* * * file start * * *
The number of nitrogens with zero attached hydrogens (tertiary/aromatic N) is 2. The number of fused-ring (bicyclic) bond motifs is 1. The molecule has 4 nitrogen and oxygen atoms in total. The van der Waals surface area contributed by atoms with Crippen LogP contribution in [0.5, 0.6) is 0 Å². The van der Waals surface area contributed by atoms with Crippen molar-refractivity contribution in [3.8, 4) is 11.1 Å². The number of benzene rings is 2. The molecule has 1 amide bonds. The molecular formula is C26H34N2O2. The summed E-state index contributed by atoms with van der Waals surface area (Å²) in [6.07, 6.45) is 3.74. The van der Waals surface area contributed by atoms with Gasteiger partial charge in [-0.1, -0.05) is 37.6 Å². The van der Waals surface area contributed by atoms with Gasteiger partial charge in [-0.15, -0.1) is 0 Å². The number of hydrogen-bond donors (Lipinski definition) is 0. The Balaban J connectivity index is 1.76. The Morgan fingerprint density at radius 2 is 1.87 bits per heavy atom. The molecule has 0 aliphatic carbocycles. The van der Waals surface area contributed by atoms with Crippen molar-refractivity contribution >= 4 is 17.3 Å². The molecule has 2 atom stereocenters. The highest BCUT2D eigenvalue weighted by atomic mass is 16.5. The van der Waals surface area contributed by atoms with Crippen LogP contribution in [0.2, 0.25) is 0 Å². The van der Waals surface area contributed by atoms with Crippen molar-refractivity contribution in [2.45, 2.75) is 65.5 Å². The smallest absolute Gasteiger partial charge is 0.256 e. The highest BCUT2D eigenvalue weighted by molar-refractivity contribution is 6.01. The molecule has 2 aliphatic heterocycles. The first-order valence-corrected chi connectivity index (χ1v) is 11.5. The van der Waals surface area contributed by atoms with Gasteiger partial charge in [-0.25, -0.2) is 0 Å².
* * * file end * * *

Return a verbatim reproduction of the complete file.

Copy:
The number of nitrogens with zero attached hydrogens (tertiary/aromatic N) is 2. The number of fused-ring (bicyclic) bond motifs is 1. The molecule has 4 nitrogen and oxygen atoms in total. The van der Waals surface area contributed by atoms with Crippen LogP contribution in [0.5, 0.6) is 0 Å². The van der Waals surface area contributed by atoms with Crippen molar-refractivity contribution in [3.8, 4) is 11.1 Å². The number of benzene rings is 2. The molecule has 1 amide bonds. The molecular formula is C26H34N2O2. The summed E-state index contributed by atoms with van der Waals surface area (Å²) in [6.07, 6.45) is 3.74. The van der Waals surface area contributed by atoms with Gasteiger partial charge in [-0.1, -0.05) is 37.6 Å². The van der Waals surface area contributed by atoms with Gasteiger partial charge in [-0.15, -0.1) is 0 Å². The number of hydrogen-bond donors (Lipinski definition) is 0. The Balaban J connectivity index is 1.76. The Morgan fingerprint density at radius 2 is 1.87 bits per heavy atom. The molecule has 0 aliphatic carbocycles. The van der Waals surface area contributed by atoms with Crippen molar-refractivity contribution >= 4 is 17.3 Å². The molecule has 2 atom stereocenters. The highest BCUT2D eigenvalue weighted by atomic mass is 16.5. The van der Waals surface area contributed by atoms with Crippen LogP contribution in [0.2, 0.25) is 0 Å². The van der Waals surface area contributed by atoms with Crippen molar-refractivity contribution in [2.45, 2.75) is 65.5 Å². The smallest absolute Gasteiger partial charge is 0.256 e. The highest BCUT2D eigenvalue weighted by molar-refractivity contribution is 6.01. The molecule has 2 aliphatic heterocycles. The first-order valence-corrected chi connectivity index (χ1v) is 11.5. The van der Waals surface area contributed by atoms with Gasteiger partial charge in [-0.25, -0.2) is 0 Å².